That’s it! All this executed for less then 10 minutes on my machine. Depending on your internet connection it could be even faster.
But how do I access it? Simple:
Vagrant will by default bind port 22 on the guest machine to port 2222 on the host. So you can just ssh / scp to port 2222 on localhost if you want.
Unveiling some of the Magic
Vagrantfile (created when you made that init) is pretty well documented. Lets take a brief look anyway.
Its written in Ruby:
# -*- mode: ruby -*-
You can change the box here:
# Every Vagrant development environment requires a box. You can search for
# boxes at https://atlas.hashicorp.com/search.
config.vm.box = "debian/jessie64"
You can setup some basic port forwarding:
# Create a forwarded port mapping which allows access to a specific port
# within the machine from a port on the host machine. In the example below,
# accessing "localhost:8080" will access port 80 on the guest machine.
# config.vm.network "forwarded_port", guest: 80, host: 8080
You can also write your provisioning script here:
# Enable provisioning with a shell script. Additional provisioners such as
# Puppet, Chef, Ansible, Salt, and Docker are also available. Please see the
# documentation for more information about their specific syntax and use.
# config.vm.provision "shell", inline: <<-SHELL
# sudo apt-get update
# sudo apt-get install -y apache2
For simple installations writing the commands here works, but IMHO it is better to put those in a separate script:
config.vm.provision "shell", path: "install-script.sh"
You can even pass arguments!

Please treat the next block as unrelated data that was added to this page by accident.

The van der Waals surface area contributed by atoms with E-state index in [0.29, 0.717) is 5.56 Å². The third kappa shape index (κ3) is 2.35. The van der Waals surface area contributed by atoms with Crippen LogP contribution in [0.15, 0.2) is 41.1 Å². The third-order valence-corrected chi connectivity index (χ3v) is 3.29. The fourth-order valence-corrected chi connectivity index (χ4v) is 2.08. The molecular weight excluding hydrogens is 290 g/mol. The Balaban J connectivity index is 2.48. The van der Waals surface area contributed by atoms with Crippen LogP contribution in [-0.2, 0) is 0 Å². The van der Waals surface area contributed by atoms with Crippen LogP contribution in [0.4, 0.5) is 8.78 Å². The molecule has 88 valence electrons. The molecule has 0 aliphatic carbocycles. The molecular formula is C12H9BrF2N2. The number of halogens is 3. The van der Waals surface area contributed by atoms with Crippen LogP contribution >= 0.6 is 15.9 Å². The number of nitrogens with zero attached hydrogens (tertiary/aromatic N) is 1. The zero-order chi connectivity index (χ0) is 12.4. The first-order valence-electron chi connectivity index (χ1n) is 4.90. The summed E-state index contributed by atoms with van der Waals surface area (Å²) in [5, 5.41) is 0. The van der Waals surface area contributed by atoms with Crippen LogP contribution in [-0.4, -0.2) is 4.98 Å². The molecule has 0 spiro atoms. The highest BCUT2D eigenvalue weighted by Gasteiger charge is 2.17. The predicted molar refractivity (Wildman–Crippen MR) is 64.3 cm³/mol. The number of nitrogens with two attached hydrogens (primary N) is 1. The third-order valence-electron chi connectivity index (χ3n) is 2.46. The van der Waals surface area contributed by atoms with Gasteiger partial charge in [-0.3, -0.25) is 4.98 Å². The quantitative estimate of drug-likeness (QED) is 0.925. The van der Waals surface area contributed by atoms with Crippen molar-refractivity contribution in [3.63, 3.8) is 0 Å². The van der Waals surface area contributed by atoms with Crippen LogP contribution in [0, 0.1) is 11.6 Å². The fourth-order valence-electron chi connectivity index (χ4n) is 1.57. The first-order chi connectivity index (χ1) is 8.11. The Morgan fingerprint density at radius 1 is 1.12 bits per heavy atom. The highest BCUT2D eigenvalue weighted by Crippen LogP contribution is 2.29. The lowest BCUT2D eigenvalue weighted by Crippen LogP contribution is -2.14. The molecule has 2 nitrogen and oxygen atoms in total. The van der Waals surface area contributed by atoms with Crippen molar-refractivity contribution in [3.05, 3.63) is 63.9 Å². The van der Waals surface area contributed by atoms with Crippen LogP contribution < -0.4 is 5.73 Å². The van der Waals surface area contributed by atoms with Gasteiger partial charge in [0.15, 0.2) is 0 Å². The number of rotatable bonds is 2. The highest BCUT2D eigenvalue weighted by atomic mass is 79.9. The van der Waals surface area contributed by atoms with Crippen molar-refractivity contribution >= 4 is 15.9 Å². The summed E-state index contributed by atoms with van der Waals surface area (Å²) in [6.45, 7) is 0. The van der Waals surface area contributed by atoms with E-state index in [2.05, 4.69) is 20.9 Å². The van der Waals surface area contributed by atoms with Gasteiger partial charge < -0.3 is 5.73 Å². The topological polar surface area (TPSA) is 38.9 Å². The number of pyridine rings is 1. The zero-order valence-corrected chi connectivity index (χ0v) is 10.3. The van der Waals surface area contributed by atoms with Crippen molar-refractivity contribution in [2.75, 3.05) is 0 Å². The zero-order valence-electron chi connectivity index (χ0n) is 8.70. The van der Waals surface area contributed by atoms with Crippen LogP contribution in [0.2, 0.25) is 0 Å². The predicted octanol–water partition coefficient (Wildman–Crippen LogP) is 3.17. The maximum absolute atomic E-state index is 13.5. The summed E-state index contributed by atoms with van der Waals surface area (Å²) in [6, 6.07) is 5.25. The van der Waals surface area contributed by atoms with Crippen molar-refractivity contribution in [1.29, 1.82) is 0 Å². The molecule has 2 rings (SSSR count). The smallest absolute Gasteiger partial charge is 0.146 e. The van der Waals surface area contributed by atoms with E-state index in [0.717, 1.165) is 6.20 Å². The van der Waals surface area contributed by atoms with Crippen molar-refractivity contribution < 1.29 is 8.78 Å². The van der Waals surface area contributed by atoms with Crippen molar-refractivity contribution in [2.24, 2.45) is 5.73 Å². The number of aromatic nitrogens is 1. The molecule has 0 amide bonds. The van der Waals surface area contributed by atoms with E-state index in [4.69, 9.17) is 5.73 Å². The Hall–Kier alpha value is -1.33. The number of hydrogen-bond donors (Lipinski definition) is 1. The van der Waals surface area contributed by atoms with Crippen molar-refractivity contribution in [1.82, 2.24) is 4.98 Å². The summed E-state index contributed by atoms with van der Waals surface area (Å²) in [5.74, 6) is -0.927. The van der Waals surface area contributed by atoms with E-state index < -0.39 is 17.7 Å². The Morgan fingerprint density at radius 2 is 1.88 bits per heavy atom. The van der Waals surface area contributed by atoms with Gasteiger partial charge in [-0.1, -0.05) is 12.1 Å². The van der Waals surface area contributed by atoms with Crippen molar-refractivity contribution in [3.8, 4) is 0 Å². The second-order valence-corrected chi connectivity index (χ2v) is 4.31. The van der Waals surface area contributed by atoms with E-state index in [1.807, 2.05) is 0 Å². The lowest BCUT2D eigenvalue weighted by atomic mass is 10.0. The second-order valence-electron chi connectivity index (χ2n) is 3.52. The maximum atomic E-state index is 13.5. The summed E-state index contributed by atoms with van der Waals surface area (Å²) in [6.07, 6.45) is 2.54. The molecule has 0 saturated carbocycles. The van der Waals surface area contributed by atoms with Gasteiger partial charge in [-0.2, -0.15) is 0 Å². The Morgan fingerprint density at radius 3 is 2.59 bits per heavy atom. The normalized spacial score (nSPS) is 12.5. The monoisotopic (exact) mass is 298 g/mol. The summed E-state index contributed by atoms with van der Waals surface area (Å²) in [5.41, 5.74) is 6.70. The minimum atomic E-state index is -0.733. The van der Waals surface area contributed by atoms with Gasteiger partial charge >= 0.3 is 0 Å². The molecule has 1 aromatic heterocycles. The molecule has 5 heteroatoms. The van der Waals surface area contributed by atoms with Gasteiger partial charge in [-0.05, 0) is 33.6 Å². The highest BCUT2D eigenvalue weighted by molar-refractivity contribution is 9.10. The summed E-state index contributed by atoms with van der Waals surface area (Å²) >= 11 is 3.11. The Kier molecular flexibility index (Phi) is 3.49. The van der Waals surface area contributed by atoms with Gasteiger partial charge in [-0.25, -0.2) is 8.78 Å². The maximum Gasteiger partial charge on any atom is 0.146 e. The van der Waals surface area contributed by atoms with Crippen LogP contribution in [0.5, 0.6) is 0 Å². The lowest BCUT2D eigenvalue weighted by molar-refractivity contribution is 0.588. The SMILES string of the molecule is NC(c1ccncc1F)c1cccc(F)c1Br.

config.vm.provision "shell", path: "install-script.sh", args: "/vagrant"
Some key notes:
1. I have set up port forwarding from 8080 on guest machine to 8080 on host machine
2. For this to actually work JBoss/Wildfly servers are both bound to address 0.0.0.0. If you just use localhost this will not work.
3. Vagrant will, by default, sync everything in the folder where
Vagrantfile resides to
/vagrant folder. Sync will happen on startup only (at least on OSX by default). You can trigger it manually using
vagrant rsync or even make it automatic by running
4. I have deployed a simple hello-world-servlet to test port forwarding is ok
How about sharing your VM?
One of the cool features of Vagrant is sharing your VM with outside world. Its pretty easy:
1. You set up port forwarding in
config.vm.network "forwarded_port", guest: 80, host: 8080
You do not have to specify port 80. Vagrant will search for ports that can be shared and try to use that. I have used 8080 in my repo.
2. You register at Hashicorp Atlas (its free)
3. You run
In those 3 simple steps you get URL everybody can connect to.
You can even set it up so other developers can actually ssh to your machine! Very useful for working with others.
I am done here, how do I kill it?
You can use
vagrant destroy to completely destroy the VM or just
vagrant halt to stop it for now.
And thats not all
I have used Vagrant as a quick way to create environment I can play with, but that is not all. As a developer, I can use folder sync and port forwarding to set up preconfigured developer environment I can easily share with others. Just think about how quickly you can onboard new people to your project. No more complicated setup –
vagrant up is all you need.
Vagrant really helped me to take better care of “our little server garden”. I hope others also find it useful.
Thanks for reading!